What a homecoming. Alejandro Gómez Palomo made a triumphant return to New York (it was the brand’s third time showing here) with a collection called The Closet.
Because of his continuing explorations of gender and queerness, one wondered if this was a reference to coming out, but it turns out the designer had something else in mind. “I started thinking of [my experiences and those of] pretty much everyone in my community or around me,” he said at a preview.
“I think we all had this relationship with clothes when we were kids before really knowing that gender existed or that there were certain rules and norms.”Palomo Spain
The moodboard, he said, was filled with the team’s childhood photos, and, Palomo noted, “it wasn’t really about fashion, it was more about a feeling; something that’s just intuitive.”This collection hit home, in part because it was so personal. There were pictures of Palomo “as a kid, dressed as a little woman or something—I’m like three,” he said. “But my mom really allowed me to do that, all my childhood I was playing with her clothes and wrapping a towel on my head, thinking, ‘Oh, if only I had long hair.’ I’ve been really lucky to have been educated in a way where I was able to be whomever I wanted to be, and then being able to translate that into my work.”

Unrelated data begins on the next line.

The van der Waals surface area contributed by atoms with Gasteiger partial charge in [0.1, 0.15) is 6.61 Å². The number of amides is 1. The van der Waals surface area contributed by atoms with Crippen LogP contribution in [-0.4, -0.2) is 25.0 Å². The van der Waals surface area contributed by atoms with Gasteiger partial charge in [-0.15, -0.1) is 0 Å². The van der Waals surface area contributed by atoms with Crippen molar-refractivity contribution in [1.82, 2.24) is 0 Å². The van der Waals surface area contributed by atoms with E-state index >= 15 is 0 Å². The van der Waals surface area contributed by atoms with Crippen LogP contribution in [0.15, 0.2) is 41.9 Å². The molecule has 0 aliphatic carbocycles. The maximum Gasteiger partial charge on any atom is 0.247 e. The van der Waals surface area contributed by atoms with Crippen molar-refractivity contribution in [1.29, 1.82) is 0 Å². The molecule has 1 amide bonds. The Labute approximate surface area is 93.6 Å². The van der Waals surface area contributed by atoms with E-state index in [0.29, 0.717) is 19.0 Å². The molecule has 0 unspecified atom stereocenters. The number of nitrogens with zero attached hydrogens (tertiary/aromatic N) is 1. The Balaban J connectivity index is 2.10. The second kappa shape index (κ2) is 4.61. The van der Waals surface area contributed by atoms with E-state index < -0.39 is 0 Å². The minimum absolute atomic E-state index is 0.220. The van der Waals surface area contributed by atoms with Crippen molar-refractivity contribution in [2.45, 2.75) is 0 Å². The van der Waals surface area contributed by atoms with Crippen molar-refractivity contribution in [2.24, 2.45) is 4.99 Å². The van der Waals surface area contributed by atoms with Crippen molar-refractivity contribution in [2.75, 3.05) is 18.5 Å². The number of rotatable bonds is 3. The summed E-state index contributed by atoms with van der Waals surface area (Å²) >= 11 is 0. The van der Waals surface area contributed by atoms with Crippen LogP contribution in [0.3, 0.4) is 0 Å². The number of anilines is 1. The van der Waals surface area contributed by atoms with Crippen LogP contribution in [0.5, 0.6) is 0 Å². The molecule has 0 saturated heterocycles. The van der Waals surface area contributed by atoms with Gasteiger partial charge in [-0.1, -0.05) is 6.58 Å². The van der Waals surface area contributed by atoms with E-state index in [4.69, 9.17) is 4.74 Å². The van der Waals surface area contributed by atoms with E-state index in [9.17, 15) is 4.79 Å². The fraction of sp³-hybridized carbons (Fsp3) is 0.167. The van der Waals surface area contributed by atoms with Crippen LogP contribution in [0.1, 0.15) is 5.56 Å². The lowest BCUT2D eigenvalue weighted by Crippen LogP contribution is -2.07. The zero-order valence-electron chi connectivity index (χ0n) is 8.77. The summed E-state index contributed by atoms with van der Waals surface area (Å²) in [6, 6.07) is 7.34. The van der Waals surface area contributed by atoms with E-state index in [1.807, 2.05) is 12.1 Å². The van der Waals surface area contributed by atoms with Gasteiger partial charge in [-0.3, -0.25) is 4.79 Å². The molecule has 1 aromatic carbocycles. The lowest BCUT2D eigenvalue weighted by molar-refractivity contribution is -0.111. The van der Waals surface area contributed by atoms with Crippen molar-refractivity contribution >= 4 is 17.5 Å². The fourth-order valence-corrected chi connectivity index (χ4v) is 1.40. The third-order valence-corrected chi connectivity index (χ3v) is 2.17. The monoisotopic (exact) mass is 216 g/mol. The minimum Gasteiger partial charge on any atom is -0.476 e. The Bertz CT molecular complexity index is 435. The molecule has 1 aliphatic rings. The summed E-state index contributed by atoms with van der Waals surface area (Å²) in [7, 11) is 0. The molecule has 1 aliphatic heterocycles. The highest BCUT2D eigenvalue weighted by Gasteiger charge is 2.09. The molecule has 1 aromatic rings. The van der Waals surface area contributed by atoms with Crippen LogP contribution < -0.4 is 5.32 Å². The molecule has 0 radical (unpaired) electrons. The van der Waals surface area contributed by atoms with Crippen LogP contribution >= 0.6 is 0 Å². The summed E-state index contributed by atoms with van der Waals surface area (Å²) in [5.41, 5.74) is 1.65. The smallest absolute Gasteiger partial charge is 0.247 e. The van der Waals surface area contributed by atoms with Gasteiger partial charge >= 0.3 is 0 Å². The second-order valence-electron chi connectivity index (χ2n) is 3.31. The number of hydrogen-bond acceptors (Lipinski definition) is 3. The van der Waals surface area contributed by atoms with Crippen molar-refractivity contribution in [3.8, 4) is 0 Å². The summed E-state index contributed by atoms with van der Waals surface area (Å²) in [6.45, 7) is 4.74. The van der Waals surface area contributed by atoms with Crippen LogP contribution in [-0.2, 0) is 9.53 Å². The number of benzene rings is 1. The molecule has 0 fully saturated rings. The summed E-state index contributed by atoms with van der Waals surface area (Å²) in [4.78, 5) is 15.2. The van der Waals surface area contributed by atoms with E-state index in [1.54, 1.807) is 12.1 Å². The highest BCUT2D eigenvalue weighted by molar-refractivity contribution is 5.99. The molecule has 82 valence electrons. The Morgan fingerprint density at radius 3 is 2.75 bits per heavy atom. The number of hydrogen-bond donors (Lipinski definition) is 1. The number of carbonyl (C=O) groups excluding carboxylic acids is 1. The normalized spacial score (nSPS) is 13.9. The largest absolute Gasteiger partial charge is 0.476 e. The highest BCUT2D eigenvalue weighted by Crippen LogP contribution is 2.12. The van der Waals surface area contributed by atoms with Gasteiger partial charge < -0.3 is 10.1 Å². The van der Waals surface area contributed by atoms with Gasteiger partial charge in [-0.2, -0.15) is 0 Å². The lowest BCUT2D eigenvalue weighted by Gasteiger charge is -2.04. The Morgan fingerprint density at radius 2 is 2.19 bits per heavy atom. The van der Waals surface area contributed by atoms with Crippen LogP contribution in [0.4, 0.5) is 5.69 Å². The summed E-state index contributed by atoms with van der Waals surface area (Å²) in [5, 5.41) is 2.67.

And so Palomo transported us back to a contained world where everything was possible, everything was soft and everything was dreamy. A world where pirates could rub shoulders with choir boys, Cinderellas hung out with the jocks, and there was room for Tudor swagger and sporty slouch.
Those glammed up track suits, the designer explained, referenced “that classic look we have when we go back home from school after gym class, the journey sitting in the back of you mom’s car: it feels homey.”
Surveying the offering, it seemed that Palomo’s dream closet was hung with vintage Balenciaga (see the pressed florals, the cocoon shape) and lots of early ’60s pieces, miniskirts and babydolls, which were worn with cuissard boots right out of a picture book. Bedtime stories were also part of Palomo’s narrative.
He ventured beyond the closet in this collection, making a stop in the bedroom, too. The models wore pillow hats, and the (striped and white) shirting, which was worn backwards, was a reference to bedclothes. Terry fabrics referenced towels.
“The whole thing is about being nice and huggable and comfortable,”the designer said.
For all the tender sweetness and light, there were undercurrents of transgression. When asked if the fear of being caught was part of the story, Palomo said he was “after that feeling of being safe but still doing something that is somehow prohibited.”